Bibliolatry–Fact or Fiction?

Everybody? I think I was wrong about something.

For years–even decades, probably–liberal progressive Christians have been leveling the charge of “bibliolatry” against evangelicals and fundamentalists. Bibliolatry in this context refers to a literal worship of the Hebrew and Christian Scriptures.

All the way up until a couple of weeks ago, I have agreed that there is a (or maybe more than one) false allegiance going on among many more conservative Christians which deeply skews how they read and interpret the Bible–to their harm and that of others around them. But I have not been able to get my mind around the idea that some people actually idolize the Bible, rather than idolizing the teachings of a preferred preacher, or idolizing a political lens through which they experience everything, or even idolizing a particular interpretation they came up with themselves. (I hasten to add, these other idolatries can happen whether you’re a conservative fundamentalist or a liberal progressive, no matter what your relationship to the Bible. I work among people in both camps, I want to say here that I’m not trying to pick on either one over against the other. But I’ve also never heard a fundamentalist accuse a progressive of bibliolatry and that’s what we’re talking about right now.)

Part of why I have struggled to accept that Christian bibliolatry is even possible is that I myself deeply prize–even love–the Bible. I believe God inspired its writing differently than other books or media that God might’ve had a hand in. I believe that even though God inspired regular old humans to write it, everything that’s in there is what God intended to be there, and nothing is missing.

But I don’t worship it. I haven’t been able even to conceive of worshiping it. However, through its pages I have encountered the living God to whom it introduces me, and that God I do worship. I believe God inspired the writing of this book which is more than a book so that we could know something about Him, interact with Him through it, and begin to have “the thoughts and attitudes of the heart” transformed to be more like His, so that our actions can follow. I take seriously the idea that there’s a special connection between the Bible (the written word of God) and Jesus (the living Word of God).

I used to say, “The Bible is Jesus, written down.” And then I tweeted it one time, and a couple of people got really mad at me. Maybe it would be better to say the Bible gives us Jesus, written down. Or I could just plagiarize the Bible Project‘s tagline which is that the Bible is “a unified story that leads to Jesus.” The Bible itself isn’t really Jesus. I was being sloppy, I guess. And without the Holy Spirit to inform and facilitate our meeting (the one between me or you or the people I’m preaching to and Jesus) we haven’t got much more than just a book, really.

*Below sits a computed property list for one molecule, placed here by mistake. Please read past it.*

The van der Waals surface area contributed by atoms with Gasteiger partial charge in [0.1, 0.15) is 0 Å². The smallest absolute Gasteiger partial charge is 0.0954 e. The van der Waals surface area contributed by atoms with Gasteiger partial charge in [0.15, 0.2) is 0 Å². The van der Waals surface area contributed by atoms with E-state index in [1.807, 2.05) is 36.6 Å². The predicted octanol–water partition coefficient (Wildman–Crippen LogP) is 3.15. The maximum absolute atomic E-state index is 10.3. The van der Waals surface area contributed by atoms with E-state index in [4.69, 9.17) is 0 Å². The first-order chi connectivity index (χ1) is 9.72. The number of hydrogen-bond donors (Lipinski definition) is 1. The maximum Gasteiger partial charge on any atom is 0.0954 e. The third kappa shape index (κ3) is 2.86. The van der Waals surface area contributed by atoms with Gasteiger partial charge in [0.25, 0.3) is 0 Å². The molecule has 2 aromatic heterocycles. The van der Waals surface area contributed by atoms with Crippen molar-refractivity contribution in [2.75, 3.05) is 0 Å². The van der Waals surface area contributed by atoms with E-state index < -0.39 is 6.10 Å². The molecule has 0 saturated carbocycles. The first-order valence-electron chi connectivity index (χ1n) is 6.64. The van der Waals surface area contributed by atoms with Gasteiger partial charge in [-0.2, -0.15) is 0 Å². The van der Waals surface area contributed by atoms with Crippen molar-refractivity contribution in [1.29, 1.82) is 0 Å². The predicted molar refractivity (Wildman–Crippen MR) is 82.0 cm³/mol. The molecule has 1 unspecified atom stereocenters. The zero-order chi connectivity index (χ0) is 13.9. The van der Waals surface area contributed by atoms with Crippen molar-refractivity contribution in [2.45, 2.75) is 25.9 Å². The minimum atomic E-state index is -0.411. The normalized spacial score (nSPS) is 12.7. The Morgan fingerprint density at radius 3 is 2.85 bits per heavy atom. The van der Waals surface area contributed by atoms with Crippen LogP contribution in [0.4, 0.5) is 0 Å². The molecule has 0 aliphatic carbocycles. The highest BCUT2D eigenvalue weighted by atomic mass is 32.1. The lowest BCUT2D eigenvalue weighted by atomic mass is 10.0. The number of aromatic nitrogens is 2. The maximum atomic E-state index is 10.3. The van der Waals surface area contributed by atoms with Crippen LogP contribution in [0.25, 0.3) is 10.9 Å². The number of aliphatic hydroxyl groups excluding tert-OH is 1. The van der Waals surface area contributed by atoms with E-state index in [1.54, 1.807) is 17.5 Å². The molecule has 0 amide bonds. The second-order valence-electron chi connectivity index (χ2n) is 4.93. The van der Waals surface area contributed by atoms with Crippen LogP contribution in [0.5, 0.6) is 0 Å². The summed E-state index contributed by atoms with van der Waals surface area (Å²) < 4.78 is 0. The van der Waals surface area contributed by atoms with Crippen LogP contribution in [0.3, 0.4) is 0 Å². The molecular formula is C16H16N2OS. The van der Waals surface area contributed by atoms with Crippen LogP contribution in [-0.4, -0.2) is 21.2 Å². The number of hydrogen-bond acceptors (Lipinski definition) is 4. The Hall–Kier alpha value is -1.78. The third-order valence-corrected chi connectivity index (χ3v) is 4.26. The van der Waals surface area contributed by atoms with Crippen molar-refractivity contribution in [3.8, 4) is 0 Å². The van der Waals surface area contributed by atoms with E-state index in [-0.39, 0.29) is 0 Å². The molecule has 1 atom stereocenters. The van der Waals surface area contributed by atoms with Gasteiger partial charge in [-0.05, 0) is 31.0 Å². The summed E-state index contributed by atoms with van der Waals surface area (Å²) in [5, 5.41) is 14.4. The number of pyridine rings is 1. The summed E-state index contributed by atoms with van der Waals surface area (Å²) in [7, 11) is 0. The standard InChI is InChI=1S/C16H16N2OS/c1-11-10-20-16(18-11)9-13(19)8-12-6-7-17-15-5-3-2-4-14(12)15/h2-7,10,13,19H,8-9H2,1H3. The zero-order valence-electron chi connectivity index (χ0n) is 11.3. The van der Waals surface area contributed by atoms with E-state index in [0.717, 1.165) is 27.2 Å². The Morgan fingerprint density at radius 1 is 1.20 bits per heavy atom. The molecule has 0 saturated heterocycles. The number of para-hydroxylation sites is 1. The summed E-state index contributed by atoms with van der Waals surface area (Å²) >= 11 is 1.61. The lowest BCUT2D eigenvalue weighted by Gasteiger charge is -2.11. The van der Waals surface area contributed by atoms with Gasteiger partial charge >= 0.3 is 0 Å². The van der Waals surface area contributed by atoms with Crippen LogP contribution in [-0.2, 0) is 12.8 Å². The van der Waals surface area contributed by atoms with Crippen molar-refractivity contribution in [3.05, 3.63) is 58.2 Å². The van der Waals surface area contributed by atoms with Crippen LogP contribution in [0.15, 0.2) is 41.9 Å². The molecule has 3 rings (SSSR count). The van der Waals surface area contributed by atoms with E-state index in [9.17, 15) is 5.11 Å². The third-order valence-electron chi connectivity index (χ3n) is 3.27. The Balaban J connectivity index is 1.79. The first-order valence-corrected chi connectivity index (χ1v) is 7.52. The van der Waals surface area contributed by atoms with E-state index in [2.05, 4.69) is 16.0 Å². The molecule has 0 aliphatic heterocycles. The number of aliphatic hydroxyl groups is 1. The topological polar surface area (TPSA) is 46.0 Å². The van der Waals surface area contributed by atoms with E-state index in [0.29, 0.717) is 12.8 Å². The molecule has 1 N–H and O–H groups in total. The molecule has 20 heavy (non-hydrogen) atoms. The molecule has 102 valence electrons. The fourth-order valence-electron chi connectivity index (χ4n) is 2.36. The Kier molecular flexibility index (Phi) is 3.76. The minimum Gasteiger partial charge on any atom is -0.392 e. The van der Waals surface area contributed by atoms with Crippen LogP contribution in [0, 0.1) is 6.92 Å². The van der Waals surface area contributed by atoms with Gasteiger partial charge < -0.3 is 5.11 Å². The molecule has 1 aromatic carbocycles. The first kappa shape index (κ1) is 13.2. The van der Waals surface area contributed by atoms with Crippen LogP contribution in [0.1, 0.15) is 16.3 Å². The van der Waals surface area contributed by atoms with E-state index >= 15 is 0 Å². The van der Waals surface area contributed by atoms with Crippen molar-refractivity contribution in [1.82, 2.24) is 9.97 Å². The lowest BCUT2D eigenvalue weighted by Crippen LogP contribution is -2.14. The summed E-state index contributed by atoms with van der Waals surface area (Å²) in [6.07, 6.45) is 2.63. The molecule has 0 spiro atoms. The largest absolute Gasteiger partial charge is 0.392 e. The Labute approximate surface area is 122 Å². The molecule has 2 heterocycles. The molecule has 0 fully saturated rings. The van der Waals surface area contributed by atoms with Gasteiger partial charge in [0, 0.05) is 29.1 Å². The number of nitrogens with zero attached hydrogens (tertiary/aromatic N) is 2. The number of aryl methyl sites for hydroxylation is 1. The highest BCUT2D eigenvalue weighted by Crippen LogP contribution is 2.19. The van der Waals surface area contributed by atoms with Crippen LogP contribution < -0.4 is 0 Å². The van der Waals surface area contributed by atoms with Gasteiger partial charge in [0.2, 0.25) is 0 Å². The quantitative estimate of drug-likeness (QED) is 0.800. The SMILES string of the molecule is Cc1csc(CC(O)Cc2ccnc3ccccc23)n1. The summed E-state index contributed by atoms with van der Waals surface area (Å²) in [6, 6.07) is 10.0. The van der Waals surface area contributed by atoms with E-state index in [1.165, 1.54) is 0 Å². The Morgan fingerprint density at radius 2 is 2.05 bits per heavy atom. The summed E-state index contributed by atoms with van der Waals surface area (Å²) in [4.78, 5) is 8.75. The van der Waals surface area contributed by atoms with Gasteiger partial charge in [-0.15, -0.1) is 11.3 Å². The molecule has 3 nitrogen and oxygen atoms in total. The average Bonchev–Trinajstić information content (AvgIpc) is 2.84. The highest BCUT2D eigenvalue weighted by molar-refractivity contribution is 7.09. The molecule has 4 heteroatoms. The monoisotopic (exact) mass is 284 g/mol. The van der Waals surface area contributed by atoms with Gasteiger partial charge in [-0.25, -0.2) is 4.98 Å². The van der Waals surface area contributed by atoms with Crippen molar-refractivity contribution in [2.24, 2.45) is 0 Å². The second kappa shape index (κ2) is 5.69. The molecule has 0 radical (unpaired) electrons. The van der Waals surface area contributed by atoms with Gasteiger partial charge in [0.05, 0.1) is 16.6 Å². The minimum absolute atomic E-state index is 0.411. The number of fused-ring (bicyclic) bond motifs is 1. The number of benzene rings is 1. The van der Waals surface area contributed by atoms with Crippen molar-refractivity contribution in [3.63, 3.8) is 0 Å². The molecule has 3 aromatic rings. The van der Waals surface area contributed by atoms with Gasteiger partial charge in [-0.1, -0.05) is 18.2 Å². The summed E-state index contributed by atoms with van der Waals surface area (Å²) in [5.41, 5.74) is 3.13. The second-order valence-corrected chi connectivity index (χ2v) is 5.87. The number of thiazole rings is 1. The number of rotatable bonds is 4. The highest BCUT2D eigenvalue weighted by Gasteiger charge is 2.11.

Here’s the tweet that changed my mind about whether bibliolatry is possible.

And also helped me understand why my “The Bible is Jesus” comment was met with such (appropriate, it turns out) rancor. Listen. The Bible is not one of the persons of the Trinity. Not Jesus. Not the Father. And not the Holy Spirit. I believe the Bible is a product of the Trinity working through humans, and that it was written to introduce us to the God who loves us. But no. It isn’t Jesus. Or any person of God at all. I’m also no longer sure I would say the Bible in and of itself has what this guy calls “authority.” But that’s a topic for another post.

Published by Jennwith2ns

Jesus person. Wife and step-mom. Daughter, sister, auntie, friend. Collector of stories: mine, yours, tangible, not... Pastor of Central Baptist Church, founder and spiritual director at The Pilgrimage, and author of Trees In The Pavement and Favored One.

2 thoughts on “Bibliolatry–Fact or Fiction?

  1. Would really love to dig in to this topic but …it’s tax season time and space in my mind are limited. UGH!

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